Time Warner Inc.'s HBO has appointed Oscar the Grouch and Elmo to lead its children's programming, part of an effort by the premium cable network to expand its audience at a time when fewer young people are watching conventional TV.
The network announced on Thursday a five-year deal with the nonprofit educational group behind Sesame Street to carry new seasons of the popular children's show.
The partnership will make the next five seasons of Sesame Street available exclusively on HBO as well as HBO Go and HBO Now, the network's streaming services.
The deal will let Sesame Workshop produce almost twice as much new content as previous seasons and make the show available for free to PBS and its member stations nine months later, HBO said in a statement.
Sesame Workshop will produce a Muppet spinoff series and develop a new original educational series for children for HBO, which has licensed more than 150 library episodes of Sesame Street, according to the statement.
While Netflix and Amazon subscribers have been able to watch old episodes of Sesame Street, that content will no longer be available on those services because of the HBO deal, according to Steve Youngwood, chief operating officer at the nonprofit Sesame Workshop.
Financial terms of the deal were not disclosed.
The partnership could help HBO, which offers movies and television shows like Game of Thrones and Silicon Valley, attract more subscribers as TV viewing moves online. The premium channel has been expanding its offerings to reach a broader audience, recently announcing a major content deal with Vice Media, which is popular with younger audiences, and hiring former ESPN commentator Bill Simmons to host a weekly program and produce short-form videos for its streaming services.
HBO's Web-only service, which was introduced in April, is seen as a competitor to Amazon and Netflix, which has been expanding its library of children's TV programming.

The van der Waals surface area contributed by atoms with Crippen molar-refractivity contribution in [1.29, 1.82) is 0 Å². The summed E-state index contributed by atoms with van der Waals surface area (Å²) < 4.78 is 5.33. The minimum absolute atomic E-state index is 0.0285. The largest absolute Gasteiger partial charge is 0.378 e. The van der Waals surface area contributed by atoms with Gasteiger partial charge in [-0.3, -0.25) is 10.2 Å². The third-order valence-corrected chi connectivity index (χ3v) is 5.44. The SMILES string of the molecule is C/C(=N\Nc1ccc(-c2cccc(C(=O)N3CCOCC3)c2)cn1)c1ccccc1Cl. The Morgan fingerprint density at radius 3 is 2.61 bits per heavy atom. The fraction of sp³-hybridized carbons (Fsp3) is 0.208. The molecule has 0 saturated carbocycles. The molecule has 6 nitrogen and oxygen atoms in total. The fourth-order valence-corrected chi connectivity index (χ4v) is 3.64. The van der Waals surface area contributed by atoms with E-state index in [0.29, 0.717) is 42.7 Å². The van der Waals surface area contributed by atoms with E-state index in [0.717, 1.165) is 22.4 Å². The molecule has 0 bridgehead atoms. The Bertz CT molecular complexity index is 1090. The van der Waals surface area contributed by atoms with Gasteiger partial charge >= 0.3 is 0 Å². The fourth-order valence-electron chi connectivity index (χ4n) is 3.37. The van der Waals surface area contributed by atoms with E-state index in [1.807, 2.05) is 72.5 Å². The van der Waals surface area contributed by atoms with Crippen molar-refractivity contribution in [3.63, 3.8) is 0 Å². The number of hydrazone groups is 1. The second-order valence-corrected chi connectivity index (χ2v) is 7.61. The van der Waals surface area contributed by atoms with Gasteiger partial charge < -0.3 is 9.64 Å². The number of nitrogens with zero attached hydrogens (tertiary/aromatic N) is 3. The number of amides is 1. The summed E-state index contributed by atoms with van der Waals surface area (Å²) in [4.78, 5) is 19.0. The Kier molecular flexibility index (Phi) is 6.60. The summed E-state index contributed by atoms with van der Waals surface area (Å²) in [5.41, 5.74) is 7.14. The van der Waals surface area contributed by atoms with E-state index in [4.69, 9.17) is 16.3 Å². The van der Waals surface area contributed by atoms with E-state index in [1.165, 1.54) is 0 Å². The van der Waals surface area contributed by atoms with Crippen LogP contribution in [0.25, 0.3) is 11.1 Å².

In 2011, Netflix started a dedicated section for kids under 12 years old featuring TV shows and movies from the Disney Channel, Cartoon Network and others. DreamWorks is creating 300 hours of original kids shows exclusively for the streaming service, Netflix has said.
Rich Greenfield, an analyst at BTIG Research, said Netflix has retained subscribers by adding more children's content, calling it "a critical glue" to its service.
HBO is following a similar strategy to keep subscribers interested in its new online service, he said. While cancelling cable-TV service can be "painful," it's easy for people to drop online services like HBO Now if they don't have enough content to appeal to all members of the family, especially children, Mr. Greenfield said.
"They have to expand the programming to make it stickier," he said. "Otherwise it's too easy when a show ends to disconnect for a few weeks."
The deal comes at a critical time for Sesame Workshop. Historically, less than 10 per cent of the funding for Sesame Street episodes came from PBS with the rest financed through licensing revenue, such as DVD sales. Sesame's business has struggled in recent years because of the rapid rise of streaming and on-demand viewing and the sharp decline in licensing income. About two-thirds of children now watch Sesame Street on-demand and do not tune in to PBS watch the show.
PBS was not able to make up the difference, so Sesame was forced to cut back on the number of episodes it produced and the creation of other new material.
Jeffrey D. Dunn, chief executive of Sesame Workshop, said that the partnership with HBO would allow the group to continue to produce Sesame Street and to further its mission to help educate children.
"The partnership is really a great thing for kids," Mr. Dunn said. "We're getting revenues we otherwise would not have gotten, and with this we can do even more content for kids."
"Sesame Workshop's new partnership does not change the fundamental role PBS and stations play in the lives of families," Anne Bentley, a PBS spokeswoman, said in a statement, noting that PBS stations reach more children ages 2 to 5, more mothers of children under 6 and more low-income children than any children's TV network, according to Nielsen.
With files from New York Times News Service